The Bloody Hand

Written by Blaise Cendrars; Graham macLachlan (Translator)
The Bloody Hand
by Blaise Cendrars
Translated by Graham macLachlan
(Éditions Vagamundo, 2015)

A masterpiece of French war literature, complete and unabridged for the first time in English.

Translated by Graham MacLachlan and published by Éditions Vagamundo on July 23, 2015

The Bloody Hand is the second volume in a quartet of ‘memoirs that are memoirs without being memoirs’ by celebrated French author, poet and adventurer Blaise Cendrars. It focuses on his experiences in the First World War, from enlisting amid shambolic scenes in Paris to fighting the Boche in the muddy trenches of the Western Front as a corporal in the infamous Foreign Legion. Cendrars treats his subject with lucidity and detachment, never calling on the reader to pity his comrades-in-arms but rather to look at the war through the eyes of the simple poilu, to join him in his contempt for the officers and ‘those running the war’. We follow his adventures into the marshes of the Somme where, in addition to the hunting and fishing, his squad of oddballs carries out patrols and even the occasional raid. We discover how he takes a prisoner without really trying, exposes a fraud in a Parisian brothel, foils an attempt to carry off a bumbling general, befriends an alcoholic hedgehog, falls prey to the machinations of the French secret police, meets a man who would swallow anything for an extra ration of wine...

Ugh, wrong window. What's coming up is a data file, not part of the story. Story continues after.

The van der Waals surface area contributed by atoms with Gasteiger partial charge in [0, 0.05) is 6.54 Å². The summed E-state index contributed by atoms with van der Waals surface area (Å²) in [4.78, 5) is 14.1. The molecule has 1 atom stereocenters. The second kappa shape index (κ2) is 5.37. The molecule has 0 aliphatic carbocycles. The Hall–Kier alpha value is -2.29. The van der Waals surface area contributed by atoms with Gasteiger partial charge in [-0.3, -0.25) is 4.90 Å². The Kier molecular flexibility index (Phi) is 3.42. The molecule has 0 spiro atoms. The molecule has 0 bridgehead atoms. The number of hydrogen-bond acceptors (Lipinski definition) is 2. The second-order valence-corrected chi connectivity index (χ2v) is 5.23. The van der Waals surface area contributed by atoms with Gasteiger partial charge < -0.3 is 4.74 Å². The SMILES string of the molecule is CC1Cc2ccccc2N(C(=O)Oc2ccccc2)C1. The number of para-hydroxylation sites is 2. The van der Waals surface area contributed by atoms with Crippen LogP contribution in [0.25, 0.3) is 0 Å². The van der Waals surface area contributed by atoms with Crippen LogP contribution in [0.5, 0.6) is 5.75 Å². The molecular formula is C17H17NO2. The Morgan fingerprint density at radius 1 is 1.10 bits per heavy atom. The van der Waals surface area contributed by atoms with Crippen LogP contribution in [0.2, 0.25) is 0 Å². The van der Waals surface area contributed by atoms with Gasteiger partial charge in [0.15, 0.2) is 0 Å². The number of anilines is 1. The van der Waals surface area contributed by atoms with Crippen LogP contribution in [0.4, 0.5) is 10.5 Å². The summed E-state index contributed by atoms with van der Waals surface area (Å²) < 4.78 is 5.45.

The Bloody Hand is a cornucopia of engrossing tales, poignant description and thought-provoking prose on war and the human condition.

‘He is tender and cruel, funny and mystical, multi-faceted and always surprising.’
Le Monde

Deluxe illustrated edition

This luxury hardback edition features an album of fifty illustrations depicting life in the trenches of the Great War. Selected for the The Bloody Hand from the archives of the Historial Museum of the Great War (Péronne, France), many of these works have never been published before and all the artists saw service on the Western Front. In an introduction commissioned specially for this new and unabridged translation, renowned historian Nicolas Beaupré places The Bloody Hand in its historical context and takes a comprehensive look at its themes. Learn more about France’s ‘left-handed poet’ in the final section of the book which contains a three thousand word biography of the author and a complete list of published works including those translated into English. The holes punched into the cover evoke the constellation of Orion, a reference to the war-maimed writer’s famous poem of the same name:

Orion
That’s my star
Shaped like a hand
That’s my hand gone to heaven…

More info here.

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